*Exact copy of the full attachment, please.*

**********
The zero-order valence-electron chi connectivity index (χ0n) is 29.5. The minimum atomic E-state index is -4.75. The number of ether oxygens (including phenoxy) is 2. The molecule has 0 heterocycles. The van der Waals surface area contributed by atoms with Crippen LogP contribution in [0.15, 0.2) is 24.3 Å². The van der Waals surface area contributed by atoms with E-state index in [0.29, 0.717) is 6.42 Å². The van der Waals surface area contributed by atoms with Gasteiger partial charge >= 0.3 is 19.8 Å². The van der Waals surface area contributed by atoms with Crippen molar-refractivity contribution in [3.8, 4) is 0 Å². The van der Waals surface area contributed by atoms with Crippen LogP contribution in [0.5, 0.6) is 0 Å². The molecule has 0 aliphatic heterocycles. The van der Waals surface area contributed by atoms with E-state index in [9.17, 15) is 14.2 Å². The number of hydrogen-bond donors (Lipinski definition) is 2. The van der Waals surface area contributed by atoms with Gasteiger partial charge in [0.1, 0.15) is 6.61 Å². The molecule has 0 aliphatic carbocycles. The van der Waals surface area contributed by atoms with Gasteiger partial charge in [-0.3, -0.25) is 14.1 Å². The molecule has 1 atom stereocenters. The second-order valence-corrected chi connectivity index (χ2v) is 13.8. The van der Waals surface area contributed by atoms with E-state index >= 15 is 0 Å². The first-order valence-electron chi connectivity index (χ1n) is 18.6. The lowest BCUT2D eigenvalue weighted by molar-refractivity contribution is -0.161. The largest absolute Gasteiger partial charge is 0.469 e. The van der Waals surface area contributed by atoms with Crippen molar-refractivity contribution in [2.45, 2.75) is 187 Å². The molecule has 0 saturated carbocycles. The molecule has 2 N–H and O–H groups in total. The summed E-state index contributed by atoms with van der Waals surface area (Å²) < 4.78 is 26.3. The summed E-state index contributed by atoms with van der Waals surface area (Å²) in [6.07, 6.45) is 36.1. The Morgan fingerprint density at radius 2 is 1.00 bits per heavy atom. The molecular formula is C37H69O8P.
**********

The zero-order valence-electron chi connectivity index (χ0n) is 29.5. The minimum atomic E-state index is -4.75. The number of ether oxygens (including phenoxy) is 2. The molecule has 0 heterocycles. The van der Waals surface area contributed by atoms with Crippen LogP contribution in [0.15, 0.2) is 24.3 Å². The van der Waals surface area contributed by atoms with E-state index in [0.29, 0.717) is 6.42 Å². The van der Waals surface area contributed by atoms with Gasteiger partial charge >= 0.3 is 19.8 Å². The van der Waals surface area contributed by atoms with Crippen molar-refractivity contribution in [3.8, 4) is 0 Å². The van der Waals surface area contributed by atoms with Crippen LogP contribution in [0.5, 0.6) is 0 Å². The molecule has 0 aliphatic heterocycles. The van der Waals surface area contributed by atoms with E-state index in [9.17, 15) is 14.2 Å². The number of hydrogen-bond donors (Lipinski definition) is 2. The van der Waals surface area contributed by atoms with Gasteiger partial charge in [0.1, 0.15) is 6.61 Å². The molecule has 0 aliphatic carbocycles. The van der Waals surface area contributed by atoms with Gasteiger partial charge in [-0.3, -0.25) is 14.1 Å². The molecule has 1 atom stereocenters. The second-order valence-corrected chi connectivity index (χ2v) is 13.8. The van der Waals surface area contributed by atoms with E-state index >= 15 is 0 Å². The first-order valence-electron chi connectivity index (χ1n) is 18.6. The lowest BCUT2D eigenvalue weighted by molar-refractivity contribution is -0.161. The largest absolute Gasteiger partial charge is 0.469 e. The van der Waals surface area contributed by atoms with Crippen molar-refractivity contribution in [2.45, 2.75) is 187 Å². The molecule has 0 saturated carbocycles. The molecule has 2 N–H and O–H groups in total. The summed E-state index contributed by atoms with van der Waals surface area (Å²) < 4.78 is 26.3. The summed E-state index contributed by atoms with van der Waals surface area (Å²) in [6.07, 6.45) is 36.1. The Morgan fingerprint density at radius 2 is 1.00 bits per heavy atom. The molecular formula is C37H69O8P.